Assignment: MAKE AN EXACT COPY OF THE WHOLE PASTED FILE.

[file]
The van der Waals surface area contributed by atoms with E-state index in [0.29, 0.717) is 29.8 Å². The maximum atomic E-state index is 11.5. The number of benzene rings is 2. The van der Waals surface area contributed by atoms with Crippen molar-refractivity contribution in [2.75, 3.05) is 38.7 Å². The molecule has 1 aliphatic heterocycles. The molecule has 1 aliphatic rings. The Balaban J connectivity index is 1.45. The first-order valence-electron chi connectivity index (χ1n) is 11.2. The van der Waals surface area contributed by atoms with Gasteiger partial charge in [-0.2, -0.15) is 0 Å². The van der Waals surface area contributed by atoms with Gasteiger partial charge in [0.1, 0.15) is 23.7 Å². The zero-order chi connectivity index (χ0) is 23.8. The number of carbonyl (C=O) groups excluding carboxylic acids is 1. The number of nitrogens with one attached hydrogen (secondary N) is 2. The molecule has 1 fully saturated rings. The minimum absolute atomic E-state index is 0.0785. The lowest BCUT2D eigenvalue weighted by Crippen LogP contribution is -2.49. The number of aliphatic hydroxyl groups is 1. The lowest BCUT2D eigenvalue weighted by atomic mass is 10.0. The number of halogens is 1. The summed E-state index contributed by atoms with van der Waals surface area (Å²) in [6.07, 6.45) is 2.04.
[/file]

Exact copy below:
The van der Waals surface area contributed by atoms with E-state index in [0.29, 0.717) is 29.8 Å². The maximum atomic E-state index is 11.5. The number of benzene rings is 2. The van der Waals surface area contributed by atoms with Crippen molar-refractivity contribution in [2.75, 3.05) is 38.7 Å². The molecule has 1 aliphatic heterocycles. The molecule has 1 aliphatic rings. The Balaban J connectivity index is 1.45. The first-order valence-electron chi connectivity index (χ1n) is 11.2. The van der Waals surface area contributed by atoms with Gasteiger partial charge in [-0.2, -0.15) is 0 Å². The van der Waals surface area contributed by atoms with Gasteiger partial charge in [0.1, 0.15) is 23.7 Å². The zero-order chi connectivity index (χ0) is 23.8. The number of carbonyl (C=O) groups excluding carboxylic acids is 1. The number of nitrogens with one attached hydrogen (secondary N) is 2. The molecule has 1 fully saturated rings. The minimum absolute atomic E-state index is 0.0785. The lowest BCUT2D eigenvalue weighted by Crippen LogP contribution is -2.49. The number of aliphatic hydroxyl groups is 1. The lowest BCUT2D eigenvalue weighted by atomic mass is 10.0. The number of halogens is 1. The summed E-state index contributed by atoms with van der Waals surface area (Å²) in [6.07, 6.45) is 2.04.